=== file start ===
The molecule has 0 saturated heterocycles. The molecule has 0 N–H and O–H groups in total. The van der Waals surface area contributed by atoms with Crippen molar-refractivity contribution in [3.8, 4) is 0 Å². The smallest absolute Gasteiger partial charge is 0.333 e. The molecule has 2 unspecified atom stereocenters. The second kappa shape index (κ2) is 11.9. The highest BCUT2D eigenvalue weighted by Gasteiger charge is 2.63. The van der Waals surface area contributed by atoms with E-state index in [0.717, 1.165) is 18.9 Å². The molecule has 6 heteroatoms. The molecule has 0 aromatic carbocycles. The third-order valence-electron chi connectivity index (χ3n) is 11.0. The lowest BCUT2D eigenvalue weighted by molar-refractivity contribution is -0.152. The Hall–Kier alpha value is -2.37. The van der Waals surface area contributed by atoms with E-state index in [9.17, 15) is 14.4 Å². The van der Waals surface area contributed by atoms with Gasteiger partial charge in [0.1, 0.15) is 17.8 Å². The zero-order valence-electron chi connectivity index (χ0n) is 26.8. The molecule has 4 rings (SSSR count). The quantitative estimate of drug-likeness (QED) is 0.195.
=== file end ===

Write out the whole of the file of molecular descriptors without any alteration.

The molecule has 0 saturated heterocycles. The molecule has 0 N–H and O–H groups in total. The van der Waals surface area contributed by atoms with Crippen molar-refractivity contribution in [3.8, 4) is 0 Å². The smallest absolute Gasteiger partial charge is 0.333 e. The molecule has 2 unspecified atom stereocenters. The second kappa shape index (κ2) is 11.9. The highest BCUT2D eigenvalue weighted by Gasteiger charge is 2.63. The van der Waals surface area contributed by atoms with E-state index in [0.717, 1.165) is 18.9 Å². The molecule has 6 heteroatoms. The molecule has 0 aromatic carbocycles. The third-order valence-electron chi connectivity index (χ3n) is 11.0. The lowest BCUT2D eigenvalue weighted by molar-refractivity contribution is -0.152. The Hall–Kier alpha value is -2.37. The van der Waals surface area contributed by atoms with E-state index in [9.17, 15) is 14.4 Å². The van der Waals surface area contributed by atoms with Gasteiger partial charge in [0.1, 0.15) is 17.8 Å². The zero-order valence-electron chi connectivity index (χ0n) is 26.8. The molecule has 4 rings (SSSR count). The quantitative estimate of drug-likeness (QED) is 0.195.